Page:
A change in health policy that would provide prescription heroin to addicts has been backed by Swiss voters. 68% of voters supported the plan, show final results from the national referendum. (photo, from bbc.co.uk)
The scheme started in Zurich 14 years ago before spreading across the country.
Addicts inject the drug under medical supervision at a clinic.
But the decriminalisation of cannabis appears to have been rejected by the Swiss in another referendum.
The heroin vote was one of a series of referendums held to decide policy on illegal drugs.
Prescribing addicts with the very drug that caused their problems in the first place is described as a last resort policy, but it works, say supporters. Swiss voters apparently agree.
According to supporters the results are positives because long-term addicts get out of Switzerland’s once notorious “needle parks” and drug-related crime are reduced.
But opponents say heroin prescription sends the wrong message to young people and harms the addicts themselves.
Less clear on cannabis
Switzerland would be the first country to include it in government policy.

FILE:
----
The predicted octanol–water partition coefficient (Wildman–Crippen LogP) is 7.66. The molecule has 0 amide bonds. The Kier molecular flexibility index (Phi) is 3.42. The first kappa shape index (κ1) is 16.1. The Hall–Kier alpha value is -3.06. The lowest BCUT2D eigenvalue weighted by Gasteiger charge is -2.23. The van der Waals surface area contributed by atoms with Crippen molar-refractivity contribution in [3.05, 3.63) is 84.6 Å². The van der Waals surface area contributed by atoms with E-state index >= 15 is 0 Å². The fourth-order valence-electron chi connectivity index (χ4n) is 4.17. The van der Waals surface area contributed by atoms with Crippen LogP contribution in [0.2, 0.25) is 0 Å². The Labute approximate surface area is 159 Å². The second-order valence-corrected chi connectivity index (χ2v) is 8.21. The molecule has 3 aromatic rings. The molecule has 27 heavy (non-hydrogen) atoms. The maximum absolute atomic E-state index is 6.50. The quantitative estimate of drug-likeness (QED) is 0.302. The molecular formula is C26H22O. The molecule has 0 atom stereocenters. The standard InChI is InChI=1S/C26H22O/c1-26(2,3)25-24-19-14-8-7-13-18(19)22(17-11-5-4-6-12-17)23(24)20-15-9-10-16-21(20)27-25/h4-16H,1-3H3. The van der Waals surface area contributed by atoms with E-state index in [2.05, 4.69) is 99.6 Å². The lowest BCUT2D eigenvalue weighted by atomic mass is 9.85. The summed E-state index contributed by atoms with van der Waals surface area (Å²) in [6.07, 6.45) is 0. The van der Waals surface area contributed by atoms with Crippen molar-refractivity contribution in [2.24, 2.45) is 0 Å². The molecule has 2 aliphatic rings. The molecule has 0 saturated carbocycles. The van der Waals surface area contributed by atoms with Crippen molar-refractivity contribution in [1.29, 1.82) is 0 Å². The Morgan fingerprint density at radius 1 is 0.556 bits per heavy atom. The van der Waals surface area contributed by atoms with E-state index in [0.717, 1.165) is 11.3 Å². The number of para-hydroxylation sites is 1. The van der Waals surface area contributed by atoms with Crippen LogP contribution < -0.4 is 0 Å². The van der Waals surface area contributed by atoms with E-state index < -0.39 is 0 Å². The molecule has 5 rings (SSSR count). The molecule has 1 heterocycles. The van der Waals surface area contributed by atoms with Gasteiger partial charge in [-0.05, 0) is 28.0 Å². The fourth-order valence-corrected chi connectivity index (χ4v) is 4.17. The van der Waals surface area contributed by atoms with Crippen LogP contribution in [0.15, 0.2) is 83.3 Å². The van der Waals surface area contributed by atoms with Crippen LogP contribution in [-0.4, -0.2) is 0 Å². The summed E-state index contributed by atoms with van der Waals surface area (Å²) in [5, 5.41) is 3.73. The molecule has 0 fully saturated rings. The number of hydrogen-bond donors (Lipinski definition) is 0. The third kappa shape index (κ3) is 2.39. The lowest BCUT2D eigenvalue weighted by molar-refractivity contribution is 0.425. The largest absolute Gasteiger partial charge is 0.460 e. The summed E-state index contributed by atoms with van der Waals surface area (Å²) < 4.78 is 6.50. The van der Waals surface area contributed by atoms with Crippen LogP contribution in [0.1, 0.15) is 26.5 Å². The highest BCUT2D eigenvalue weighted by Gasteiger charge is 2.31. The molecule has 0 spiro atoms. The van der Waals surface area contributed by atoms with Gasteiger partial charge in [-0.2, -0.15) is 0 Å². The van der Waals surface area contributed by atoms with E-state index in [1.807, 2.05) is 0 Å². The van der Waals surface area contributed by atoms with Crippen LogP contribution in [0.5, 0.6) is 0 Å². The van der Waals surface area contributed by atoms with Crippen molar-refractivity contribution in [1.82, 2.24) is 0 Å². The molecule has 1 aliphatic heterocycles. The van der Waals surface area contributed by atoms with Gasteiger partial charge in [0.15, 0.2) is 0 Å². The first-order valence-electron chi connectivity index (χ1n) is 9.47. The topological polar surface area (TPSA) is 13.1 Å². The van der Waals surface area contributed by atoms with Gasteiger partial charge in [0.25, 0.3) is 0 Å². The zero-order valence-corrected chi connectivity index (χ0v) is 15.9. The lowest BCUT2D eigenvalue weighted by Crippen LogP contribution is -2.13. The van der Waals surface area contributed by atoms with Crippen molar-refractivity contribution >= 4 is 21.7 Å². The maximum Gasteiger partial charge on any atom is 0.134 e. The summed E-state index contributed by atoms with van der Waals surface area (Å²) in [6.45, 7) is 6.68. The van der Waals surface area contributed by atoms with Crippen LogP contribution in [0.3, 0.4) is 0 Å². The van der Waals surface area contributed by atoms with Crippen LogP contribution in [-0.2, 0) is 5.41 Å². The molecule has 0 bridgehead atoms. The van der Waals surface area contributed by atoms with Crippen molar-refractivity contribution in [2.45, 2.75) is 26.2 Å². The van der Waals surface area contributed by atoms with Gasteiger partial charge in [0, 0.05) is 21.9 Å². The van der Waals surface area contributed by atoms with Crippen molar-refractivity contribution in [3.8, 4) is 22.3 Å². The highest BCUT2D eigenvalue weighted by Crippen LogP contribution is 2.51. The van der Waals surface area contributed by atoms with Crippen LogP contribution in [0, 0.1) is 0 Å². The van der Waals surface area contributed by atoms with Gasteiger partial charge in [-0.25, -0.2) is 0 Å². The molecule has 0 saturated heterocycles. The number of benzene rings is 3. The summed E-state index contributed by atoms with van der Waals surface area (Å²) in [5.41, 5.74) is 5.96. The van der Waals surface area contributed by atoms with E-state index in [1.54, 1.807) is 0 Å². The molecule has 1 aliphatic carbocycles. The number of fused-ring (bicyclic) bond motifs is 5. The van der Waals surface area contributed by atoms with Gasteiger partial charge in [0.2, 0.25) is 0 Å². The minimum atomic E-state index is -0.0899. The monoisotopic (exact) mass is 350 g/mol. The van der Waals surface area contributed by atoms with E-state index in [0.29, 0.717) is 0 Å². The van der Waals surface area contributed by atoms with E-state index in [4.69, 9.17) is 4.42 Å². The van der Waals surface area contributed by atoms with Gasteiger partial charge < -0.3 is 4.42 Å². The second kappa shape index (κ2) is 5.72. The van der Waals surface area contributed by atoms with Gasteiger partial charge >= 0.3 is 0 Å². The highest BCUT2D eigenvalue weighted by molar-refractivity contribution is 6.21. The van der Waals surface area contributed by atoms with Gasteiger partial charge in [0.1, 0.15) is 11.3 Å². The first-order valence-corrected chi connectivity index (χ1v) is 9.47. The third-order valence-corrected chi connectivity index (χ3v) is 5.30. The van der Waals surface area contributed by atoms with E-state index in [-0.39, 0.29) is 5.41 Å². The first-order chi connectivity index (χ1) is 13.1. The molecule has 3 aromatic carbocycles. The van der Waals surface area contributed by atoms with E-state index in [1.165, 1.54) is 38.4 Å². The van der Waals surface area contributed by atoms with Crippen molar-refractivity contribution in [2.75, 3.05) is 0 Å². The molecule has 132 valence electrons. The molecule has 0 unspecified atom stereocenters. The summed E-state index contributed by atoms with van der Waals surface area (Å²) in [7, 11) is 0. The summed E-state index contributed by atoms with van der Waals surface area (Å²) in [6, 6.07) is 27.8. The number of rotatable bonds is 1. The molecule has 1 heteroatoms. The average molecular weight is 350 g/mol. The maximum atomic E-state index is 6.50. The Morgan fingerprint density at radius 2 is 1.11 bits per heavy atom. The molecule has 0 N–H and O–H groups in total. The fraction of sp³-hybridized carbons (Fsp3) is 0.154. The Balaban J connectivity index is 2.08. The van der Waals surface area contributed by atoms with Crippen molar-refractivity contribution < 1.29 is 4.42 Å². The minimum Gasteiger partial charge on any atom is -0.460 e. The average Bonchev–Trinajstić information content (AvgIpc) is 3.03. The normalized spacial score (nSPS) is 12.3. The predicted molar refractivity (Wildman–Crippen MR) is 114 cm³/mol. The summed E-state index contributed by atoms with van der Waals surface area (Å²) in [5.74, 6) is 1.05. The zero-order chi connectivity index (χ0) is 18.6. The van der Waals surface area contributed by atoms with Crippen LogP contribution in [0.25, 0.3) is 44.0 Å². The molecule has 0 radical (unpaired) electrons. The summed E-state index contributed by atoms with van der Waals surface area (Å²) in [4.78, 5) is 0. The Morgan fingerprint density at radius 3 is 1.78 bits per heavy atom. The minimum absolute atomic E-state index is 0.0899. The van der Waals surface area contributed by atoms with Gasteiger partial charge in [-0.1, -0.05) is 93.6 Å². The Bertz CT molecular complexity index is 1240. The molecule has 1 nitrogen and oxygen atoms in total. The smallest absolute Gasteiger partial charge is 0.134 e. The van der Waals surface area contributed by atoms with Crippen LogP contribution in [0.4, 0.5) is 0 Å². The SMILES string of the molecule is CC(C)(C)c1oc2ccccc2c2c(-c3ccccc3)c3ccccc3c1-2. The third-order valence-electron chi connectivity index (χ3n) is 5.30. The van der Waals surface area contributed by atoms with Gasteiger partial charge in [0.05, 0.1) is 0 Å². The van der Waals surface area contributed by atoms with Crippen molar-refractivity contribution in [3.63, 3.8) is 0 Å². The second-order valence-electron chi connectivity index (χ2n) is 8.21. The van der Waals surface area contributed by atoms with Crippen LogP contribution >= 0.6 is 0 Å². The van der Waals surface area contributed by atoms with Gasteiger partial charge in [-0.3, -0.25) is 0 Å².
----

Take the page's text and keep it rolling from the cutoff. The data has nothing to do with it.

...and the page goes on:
The scheme brings addicts to visit clinics up to twice a day, where they inject the drug under medical supervision. They can also be treated for other medical issues or mental health problems, says the BBC’s Imogen Foulkes in Berne.
But things were less clear on cannabis. Regularly, Swiss police turn a blind eye to moderate cannabis use.
But a “No” to decriminalisation is likely to have been encouraged by recent studies suggesting that long-term use of the drug may be more harmful than previously thought.
Early results showed only 36.8% of those voting supported decriminalising cannabis, the Associated Press (AP) news agency said.